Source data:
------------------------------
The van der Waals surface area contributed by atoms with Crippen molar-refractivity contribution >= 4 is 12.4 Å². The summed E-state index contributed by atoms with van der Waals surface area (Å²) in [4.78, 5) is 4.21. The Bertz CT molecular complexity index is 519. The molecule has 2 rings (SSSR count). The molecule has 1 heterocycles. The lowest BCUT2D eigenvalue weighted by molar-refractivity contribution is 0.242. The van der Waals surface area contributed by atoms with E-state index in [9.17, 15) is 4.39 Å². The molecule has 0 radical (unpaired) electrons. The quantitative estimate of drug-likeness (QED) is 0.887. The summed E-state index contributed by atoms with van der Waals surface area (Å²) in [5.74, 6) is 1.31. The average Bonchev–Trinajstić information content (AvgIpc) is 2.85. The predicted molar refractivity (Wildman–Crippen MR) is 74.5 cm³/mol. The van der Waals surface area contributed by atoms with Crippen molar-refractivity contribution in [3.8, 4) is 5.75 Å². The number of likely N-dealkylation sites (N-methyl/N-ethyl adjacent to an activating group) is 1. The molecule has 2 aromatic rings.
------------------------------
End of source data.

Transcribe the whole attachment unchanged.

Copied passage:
The van der Waals surface area contributed by atoms with Crippen molar-refractivity contribution >= 4 is 12.4 Å². The summed E-state index contributed by atoms with van der Waals surface area (Å²) in [4.78, 5) is 4.21. The Bertz CT molecular complexity index is 519. The molecule has 2 rings (SSSR count). The molecule has 1 heterocycles. The lowest BCUT2D eigenvalue weighted by molar-refractivity contribution is 0.242. The van der Waals surface area contributed by atoms with E-state index in [9.17, 15) is 4.39 Å². The molecule has 0 radical (unpaired) electrons. The quantitative estimate of drug-likeness (QED) is 0.887. The summed E-state index contributed by atoms with van der Waals surface area (Å²) in [5.74, 6) is 1.31. The average Bonchev–Trinajstić information content (AvgIpc) is 2.85. The predicted molar refractivity (Wildman–Crippen MR) is 74.5 cm³/mol. The van der Waals surface area contributed by atoms with Crippen molar-refractivity contribution in [3.8, 4) is 5.75 Å². The number of likely N-dealkylation sites (N-methyl/N-ethyl adjacent to an activating group) is 1. The molecule has 2 aromatic rings.